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Figure 5. Energy Dispersive Spectroscopy (EDX) analysis of GCP-PG binder. (a) point positions analyzed by EDX, (b) element content in analyzed region.
Figure 5. Energy Dispersive Spectroscopy (EDX) analysis of GCP-PG binder. (a) point positions analyzed by EDX, (b) element content in analyzed region.
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Figure 6. The compressive strength of ternary binder and mortar.
Figure 6. The compressive strength of ternary binder and mortar.
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Figure 7. Macrostructure and microstructure of ternary system binder foams. (a) GCP-BG-1, (b) GCP-BG-2, (c) GCP-PG-1, (d) GCP-PG-2.
Figure 7. Macrostructure and microstructure of ternary system binder foams. (a) GCP-BG-1, (b) GCP-BG-2, (c) GCP-PG-1, (d) GCP-PG-2.
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Figure 8. The micrographs of ternary system binder foam observed with SEM. (a) GCP-BG-1, (b) GCP-PG-1.
Figure 8. The micrographs of ternary system binder foam observed with SEM. (a) GCP-BG-1, (b) GCP-PG-1.
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Figure 9. The relation between bulk density and thermal conductivity of foamed ternary system binder.
Figure 9. The relation between bulk density and thermal conductivity of foamed ternary system binder.
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Table 1. Chemical composition of raw materials used to prepare novel building material [weight %].
Table 1. Chemical composition of raw materials used to prepare novel building material [weight %].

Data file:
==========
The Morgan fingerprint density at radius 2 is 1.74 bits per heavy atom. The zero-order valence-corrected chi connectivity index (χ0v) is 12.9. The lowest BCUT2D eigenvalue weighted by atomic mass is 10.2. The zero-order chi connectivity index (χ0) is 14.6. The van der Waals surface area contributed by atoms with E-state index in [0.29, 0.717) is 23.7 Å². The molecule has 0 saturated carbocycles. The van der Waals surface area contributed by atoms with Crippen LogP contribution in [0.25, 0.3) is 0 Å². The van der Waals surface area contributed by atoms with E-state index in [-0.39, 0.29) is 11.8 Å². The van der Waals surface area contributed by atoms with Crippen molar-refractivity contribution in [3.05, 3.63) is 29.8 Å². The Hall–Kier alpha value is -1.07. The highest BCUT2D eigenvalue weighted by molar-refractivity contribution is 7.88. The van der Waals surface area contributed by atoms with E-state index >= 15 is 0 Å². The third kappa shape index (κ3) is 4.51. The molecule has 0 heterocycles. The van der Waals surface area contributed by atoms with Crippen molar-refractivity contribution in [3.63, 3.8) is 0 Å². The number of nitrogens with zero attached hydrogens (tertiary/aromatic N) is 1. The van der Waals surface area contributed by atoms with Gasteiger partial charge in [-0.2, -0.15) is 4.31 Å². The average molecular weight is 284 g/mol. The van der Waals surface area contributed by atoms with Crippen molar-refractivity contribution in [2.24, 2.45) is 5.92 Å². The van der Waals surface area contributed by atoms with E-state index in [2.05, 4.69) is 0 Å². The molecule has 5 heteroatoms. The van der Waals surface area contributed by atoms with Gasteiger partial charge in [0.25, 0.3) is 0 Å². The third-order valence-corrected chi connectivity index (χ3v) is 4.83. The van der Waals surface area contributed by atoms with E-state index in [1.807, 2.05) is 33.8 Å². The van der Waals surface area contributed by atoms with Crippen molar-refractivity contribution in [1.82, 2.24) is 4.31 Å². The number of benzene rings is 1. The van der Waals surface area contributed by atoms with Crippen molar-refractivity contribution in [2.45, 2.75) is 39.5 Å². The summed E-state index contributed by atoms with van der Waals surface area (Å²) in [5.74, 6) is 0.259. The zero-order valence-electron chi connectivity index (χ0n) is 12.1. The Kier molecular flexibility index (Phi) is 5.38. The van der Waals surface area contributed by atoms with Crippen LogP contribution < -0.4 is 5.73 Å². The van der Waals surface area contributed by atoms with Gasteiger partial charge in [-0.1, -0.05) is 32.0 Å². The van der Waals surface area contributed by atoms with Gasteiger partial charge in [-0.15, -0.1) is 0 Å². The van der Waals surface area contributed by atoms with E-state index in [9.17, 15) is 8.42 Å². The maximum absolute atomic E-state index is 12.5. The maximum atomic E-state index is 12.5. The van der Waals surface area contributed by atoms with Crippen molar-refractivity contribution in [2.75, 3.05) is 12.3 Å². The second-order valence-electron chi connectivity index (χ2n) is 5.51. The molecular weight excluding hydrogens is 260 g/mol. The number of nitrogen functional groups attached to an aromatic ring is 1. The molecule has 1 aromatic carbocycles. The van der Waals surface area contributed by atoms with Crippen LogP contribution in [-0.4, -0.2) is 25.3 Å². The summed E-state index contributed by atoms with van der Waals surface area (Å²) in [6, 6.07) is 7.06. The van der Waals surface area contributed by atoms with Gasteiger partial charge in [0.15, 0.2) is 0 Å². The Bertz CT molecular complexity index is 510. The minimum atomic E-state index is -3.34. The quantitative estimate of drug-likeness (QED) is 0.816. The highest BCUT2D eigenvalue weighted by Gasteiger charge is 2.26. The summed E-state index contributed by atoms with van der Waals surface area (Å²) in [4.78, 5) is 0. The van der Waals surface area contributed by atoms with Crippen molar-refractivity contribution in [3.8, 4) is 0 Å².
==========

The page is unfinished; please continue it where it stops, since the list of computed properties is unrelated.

ElementCommercial Gypsum BGPhosphogypsum PGMetakaolin MKWCement CEM I 42.5N
SiO23.731.0751.8022.64
Al2O31.680.7034.205.93
Fe2O30.460.220.503.26
CaO35.6437.160.1057.04
MgO3.920.210.104.26
SO330.9037.38-3.30
Na2O0.310.480.600.10
K2O---2.40
TiO20.050.110.600.38
Cl---0.14
P2O5-0.57-0.46
LOI22.4319.2411.5-
Total99.4299.7499.6099.90
Table 2. Mixture composition of prepared ternary system binder paste and ternary system binder mortar.
Table 2. Mixture composition of prepared ternary system binder paste and ternary system binder mortar.
MixturePGBGCEMMKWG-2RSand 0/4 mmW/B
GCP-PG1 0.40.41.5%0.2%-0.34
GCP-BG 10.40.41.5%--0.34
GCP-PG-S1 0.40.41.5%0.21.750.36
GCP-BG-S 10.40.41.5%-1.750.36
Table 3. Mixture compositions of foamed ternary system binder.
Table 3. Mixture compositions of foamed ternary system binder.
CompositionComponents, Weights Parts
Water, FoamsWater, BinderPGBGPBLUXCEMIIMKWRG-2SDS
GCP-PG-1200410750-53123122.5212.5
GCP-PG-22005601050-54374373.529.53.5
GCP-BG-1200370-75053123122.5212.5
GCP-BG-1200520-105054374373.529.53.5
Table 4. Physical properties of high-performance ternary system binder.
Table 4. Physical properties of high-performance ternary system binder.
MixtureConsistency by Suttard Viscosimeter, mmSetting Time, minDry Density, kg/m3Total Porosity, vol.%
InitialFinal
GCP-PG3701652801766 ± 923 ± 2.2
GCP-PG-S2301301702027 ± 1411 ± 1.2
GCP-BG295701301609 ± 2429 ± 2.4
GCP-BG-S21075851886 ± 3817 ± 1.9
Table 5. Physical properties of foamed ternary system binder.
Table 5. Physical properties of foamed ternary system binder.
Compositionρo, kg/m3ρowet, kg/m3Water Absorption, wt.%Open Porosity, vol.%Closed Porosity, vol.%Total Porosity, vol.%Thermal Conductivity, λ, W/m·K
GCP-BG-13687581053945840.086
GCP-BG-2486901914336790.123
GCP-PG-1634876462845720.111
GCP-PG-2697901392544700.153
Table 6. Physical properties of foamed ternary system binder.
Table 6. Physical properties of foamed ternary system binder.
CompositionDry Compression Strength, MPaSaturated Compression Strength, MPaSoftening Coefficient
GCP-BG-10.3 ± 0.060.2 ± 0.020.56
GCP-BG-21.0 ± 0.100.6 ± 0.060.59
GCP-PG-12.4 ± 0.371.2 ± 0.060.50
GCP-PG-25.4 ± 0.523.5 ± 0.170.64